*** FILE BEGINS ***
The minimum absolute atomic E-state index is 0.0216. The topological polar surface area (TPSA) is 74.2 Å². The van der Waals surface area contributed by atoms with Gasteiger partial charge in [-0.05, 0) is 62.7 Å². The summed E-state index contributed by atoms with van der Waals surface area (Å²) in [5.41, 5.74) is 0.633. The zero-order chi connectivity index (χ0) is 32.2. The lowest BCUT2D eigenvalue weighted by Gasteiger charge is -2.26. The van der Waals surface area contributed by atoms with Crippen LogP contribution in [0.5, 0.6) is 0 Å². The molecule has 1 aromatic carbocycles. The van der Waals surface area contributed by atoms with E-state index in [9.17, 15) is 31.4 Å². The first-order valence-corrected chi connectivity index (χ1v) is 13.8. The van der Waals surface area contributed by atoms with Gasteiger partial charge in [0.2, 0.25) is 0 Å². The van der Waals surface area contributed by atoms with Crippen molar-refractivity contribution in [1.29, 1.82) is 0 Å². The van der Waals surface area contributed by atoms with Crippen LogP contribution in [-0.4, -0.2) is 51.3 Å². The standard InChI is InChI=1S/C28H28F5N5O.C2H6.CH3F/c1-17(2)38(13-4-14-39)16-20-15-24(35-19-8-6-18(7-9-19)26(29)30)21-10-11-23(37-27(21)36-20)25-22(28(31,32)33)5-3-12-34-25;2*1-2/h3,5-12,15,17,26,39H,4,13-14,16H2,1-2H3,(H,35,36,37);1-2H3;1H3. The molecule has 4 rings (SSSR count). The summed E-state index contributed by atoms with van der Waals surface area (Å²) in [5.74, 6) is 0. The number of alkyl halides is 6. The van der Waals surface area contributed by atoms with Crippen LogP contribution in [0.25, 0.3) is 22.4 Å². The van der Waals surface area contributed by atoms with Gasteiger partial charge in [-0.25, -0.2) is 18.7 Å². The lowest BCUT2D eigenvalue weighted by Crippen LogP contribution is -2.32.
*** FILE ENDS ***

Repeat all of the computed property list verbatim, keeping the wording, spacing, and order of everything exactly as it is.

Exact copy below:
The minimum absolute atomic E-state index is 0.0216. The topological polar surface area (TPSA) is 74.2 Å². The van der Waals surface area contributed by atoms with Gasteiger partial charge in [-0.05, 0) is 62.7 Å². The summed E-state index contributed by atoms with van der Waals surface area (Å²) in [5.41, 5.74) is 0.633. The zero-order chi connectivity index (χ0) is 32.2. The lowest BCUT2D eigenvalue weighted by Gasteiger charge is -2.26. The van der Waals surface area contributed by atoms with Crippen LogP contribution in [0.5, 0.6) is 0 Å². The molecule has 1 aromatic carbocycles. The van der Waals surface area contributed by atoms with E-state index in [9.17, 15) is 31.4 Å². The first-order valence-corrected chi connectivity index (χ1v) is 13.8. The van der Waals surface area contributed by atoms with Gasteiger partial charge in [0.2, 0.25) is 0 Å². The van der Waals surface area contributed by atoms with Crippen molar-refractivity contribution in [1.29, 1.82) is 0 Å². The van der Waals surface area contributed by atoms with Crippen LogP contribution in [-0.4, -0.2) is 51.3 Å². The standard InChI is InChI=1S/C28H28F5N5O.C2H6.CH3F/c1-17(2)38(13-4-14-39)16-20-15-24(35-19-8-6-18(7-9-19)26(29)30)21-10-11-23(37-27(21)36-20)25-22(28(31,32)33)5-3-12-34-25;2*1-2/h3,5-12,15,17,26,39H,4,13-14,16H2,1-2H3,(H,35,36,37);1-2H3;1H3. The molecule has 4 rings (SSSR count). The summed E-state index contributed by atoms with van der Waals surface area (Å²) in [5.74, 6) is 0. The number of alkyl halides is 6. The van der Waals surface area contributed by atoms with Crippen LogP contribution in [0.25, 0.3) is 22.4 Å². The van der Waals surface area contributed by atoms with Gasteiger partial charge in [-0.25, -0.2) is 18.7 Å². The lowest BCUT2D eigenvalue weighted by Crippen LogP contribution is -2.32.